The last and most powerful diagnostic scan tools are the complete systems offered by several of the largest and most respected tool companies in the industry. These systems are often complete as turnkey systems from the manufacturers. They may offer software that is specific to domestic, Asian, European and heavy-duty vehicles. Some companies offer the ability to reflash (reprogram) the car’s computers. There are kits that feature software that allows you to service brakes, ABS, airbag, etc. When making your buying decision on a system of this magnitude, make sure you have a list of questions for your tool dealer written down. Don’t be afraid to ask to speak to a factory rep if the dealer can’t answer your questions. Most of the larger tool companies have tech support lines staffed with technicians who can “talk the talk.”
In many cases, repairing the transmission involves removing it from the car or truck you are working on. That, of course, means you need a way to get it out of the vehicle without damaging you or it in the process. The equipment required to do that is different for different types of transmissions and systems. Most passenger cars today are front-wheel drive. In some front-wheel-drive applications, you will want to remove the transmission without removing the motor. In those cases you need an engine bar. The engine bar is a three- or four-legged stand that sits on the engine apron area and holds the motor up once you start disconnecting things down below. The better units have adjustability for the shape of the hood area, as well as a way to lower and raise the motor. If you are going to be doing a lot of front-wheel-drive work, you should invest in a premium unit that also features a ratcheting take-up device almost like a come along. These are a little more expensive, but can cut your labor time dramatically.
Rear-wheel-drive vehicles with conventional transmissions will need the use of a conventional high lift transmission jack. When making a buying decision, the first thing to consider will be capacity. There are jacks with capacity starting at 750 pounds. These lighter units are fine for many small to mid-size vehicle transmissions and for the occasional user. If you will be servicing heavier equipment or using it every day, you may want to consider a 1,500- to 2,000-pound capacity unit.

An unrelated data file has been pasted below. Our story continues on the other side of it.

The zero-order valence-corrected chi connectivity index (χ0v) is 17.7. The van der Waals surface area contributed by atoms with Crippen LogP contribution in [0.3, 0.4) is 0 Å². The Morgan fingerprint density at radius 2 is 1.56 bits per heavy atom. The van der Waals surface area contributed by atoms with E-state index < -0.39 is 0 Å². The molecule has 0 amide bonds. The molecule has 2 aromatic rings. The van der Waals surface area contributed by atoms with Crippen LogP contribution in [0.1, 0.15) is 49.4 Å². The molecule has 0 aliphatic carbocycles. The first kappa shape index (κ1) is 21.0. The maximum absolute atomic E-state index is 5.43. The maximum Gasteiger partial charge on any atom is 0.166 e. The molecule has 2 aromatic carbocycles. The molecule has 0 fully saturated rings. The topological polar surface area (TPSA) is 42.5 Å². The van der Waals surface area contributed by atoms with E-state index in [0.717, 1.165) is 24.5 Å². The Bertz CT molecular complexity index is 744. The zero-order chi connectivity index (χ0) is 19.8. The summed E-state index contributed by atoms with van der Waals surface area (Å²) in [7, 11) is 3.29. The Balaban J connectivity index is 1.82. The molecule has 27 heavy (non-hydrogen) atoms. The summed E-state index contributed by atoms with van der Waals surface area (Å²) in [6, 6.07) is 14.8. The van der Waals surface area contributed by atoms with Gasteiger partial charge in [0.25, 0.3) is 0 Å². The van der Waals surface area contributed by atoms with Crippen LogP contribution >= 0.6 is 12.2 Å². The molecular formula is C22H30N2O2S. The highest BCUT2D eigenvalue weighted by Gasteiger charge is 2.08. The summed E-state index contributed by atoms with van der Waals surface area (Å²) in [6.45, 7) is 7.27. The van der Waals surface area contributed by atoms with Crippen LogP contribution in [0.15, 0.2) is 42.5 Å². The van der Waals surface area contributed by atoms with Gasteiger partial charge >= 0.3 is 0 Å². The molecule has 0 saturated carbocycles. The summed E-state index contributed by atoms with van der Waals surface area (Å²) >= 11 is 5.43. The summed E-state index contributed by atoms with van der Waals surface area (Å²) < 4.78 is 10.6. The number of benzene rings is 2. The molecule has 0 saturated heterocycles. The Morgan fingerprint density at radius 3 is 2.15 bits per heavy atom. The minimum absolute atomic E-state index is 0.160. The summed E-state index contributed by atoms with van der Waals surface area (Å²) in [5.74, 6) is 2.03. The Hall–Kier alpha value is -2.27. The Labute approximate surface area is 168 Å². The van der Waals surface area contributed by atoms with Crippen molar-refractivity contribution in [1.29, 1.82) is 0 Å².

The next thing to consider is if you want to use air to assist the lifting process, or if you prefer a manual (hydraulic only) unit. There are three kinds of units: hydraulic only, which means you will provide the input power with a lever or foot pedal; air only; or a combination unit called air over hydraulic. This last type applies air pressure to the hydraulic fluid to compound or multiply the lifting capacity and reduce the amount of input force the user has to provide. All three units are good choices and it is really up to the user as to which version they prefer. Obviously, the air assisted and air only will need to have access to an air supply.
Pay special attention to the business end of the jacks you are looking at the handling or tilt table at the top of the unit. There’s quite a range of quality and prices out there. The lower end units will many times cut corners and cost at the top of the jack. The adjustability and the hardware used to do those adjustments are critical to you being able to do your job safely and quickly. Make sure the unit has some sort of retaining brackets and a safety chain on the platform as well. The unit should tilt not only side to side, but also front to rear. This allows you to make minor adjustments when trying to get the transmission back in the vehicle.